As we get older, we can start experiencing severe hip pain. Cartilage acts as a cushion and it’s found in between the ball and socket of the hip joint. In most cases of hip pain, this cartilage starts to break down, leading to osteoarthritis (where the hip bones rub together, causing pain). There are non-surgical ways of treating hip pain including medications and injections. If these ways don’t reduce hip pain and improve mobility, a total hip replacement may need to be considered. Recovery from a total hip replacement can take anywhere between 6 and 12 months.
What is a Hip Replacement?
A hip arthroplasty is more commonly known as a hip replacement. This type of hip surgery involves replacing the damaged hip joint with an artificial implant, which is made from metal and plastic. The hip contains the hip socket (acetabulum) and the head of the thigh bone (femur). During surgery, these parts are removed and replaced with metal and plastic artificial parts. Similar to a total knee replacement, the parts are then fixed to the bone with cement or coatings that encourage bone in-growth. Cementless hip replacements can also be offered, which allow the bone to grow into it. This is something that should be considered for younger patients. Most hip replacement surgeries are carried out on individuals between the ages of 55 and 80. With that being said, there are many reasons why an individual of any age may require a hip replacement. You can find out more about hip replacements with patient resource videos.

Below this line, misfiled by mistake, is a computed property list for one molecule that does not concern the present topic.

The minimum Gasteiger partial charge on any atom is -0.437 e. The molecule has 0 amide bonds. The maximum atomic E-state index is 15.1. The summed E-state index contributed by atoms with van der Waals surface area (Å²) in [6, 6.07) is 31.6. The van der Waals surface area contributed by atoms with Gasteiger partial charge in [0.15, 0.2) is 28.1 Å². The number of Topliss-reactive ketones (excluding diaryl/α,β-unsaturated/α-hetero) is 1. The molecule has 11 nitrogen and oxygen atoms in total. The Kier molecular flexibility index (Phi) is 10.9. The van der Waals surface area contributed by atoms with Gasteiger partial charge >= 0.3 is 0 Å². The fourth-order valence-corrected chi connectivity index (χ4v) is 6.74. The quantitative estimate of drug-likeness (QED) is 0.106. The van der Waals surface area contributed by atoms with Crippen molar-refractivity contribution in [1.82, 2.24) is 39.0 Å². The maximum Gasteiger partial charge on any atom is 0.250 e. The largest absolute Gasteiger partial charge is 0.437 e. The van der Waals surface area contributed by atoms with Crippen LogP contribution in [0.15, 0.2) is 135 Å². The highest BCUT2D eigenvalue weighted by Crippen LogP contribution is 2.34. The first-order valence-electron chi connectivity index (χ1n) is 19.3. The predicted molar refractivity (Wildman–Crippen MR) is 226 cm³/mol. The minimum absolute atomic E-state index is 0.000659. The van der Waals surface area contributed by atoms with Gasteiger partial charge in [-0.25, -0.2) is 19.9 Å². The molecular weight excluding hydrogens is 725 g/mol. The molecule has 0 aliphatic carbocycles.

Common Reasons for a Hip Replacement
Apart from osteoarthritis, your GP or doctor may recommend a hip arthroplasty if you are experiencing severe pain, inflammation, stiffness or damage to your hip joint, caused by the following conditions:
- Rheumatoid arthritis – an autoimmune disease
- Septic arthritis – joint infection
- Osteonecrosis – disrupted blood flow
- Hip fracture
- Bone dysplasias – abnormal bone development
- Avascular necrosis (blood flow failure)
What to Expect?
If the pain you are experiencing is regular throughout the day and night or it restricts the way you work or engage in social activities, we will need to examine the problem. We may consider other procedures before resorting to surgery, but if you are showing arthritis advancing rapidly during initial scans, hip replacement may be the best option.
Whilst the goal of a hip replacement is to relieve pain and to aid mobility, the replacement is not a normal hip and it won’t be as good as the original. For 90-95% of patients, it allows you to live nearly or completely pain-free for up to 10 years. The only restriction is that you won’t be able to return to strenuous active sports or heavy labour. After 10 years, you may need to consider hip revision surgery to replace the artificial hip and maintain a mobile life. This is due to the replacement loosening over time – 5-10% of patients require revision surgery after this amount of time. It should be noted that the risk complications of a second surgery are higher and won’t be as good as the first replacement.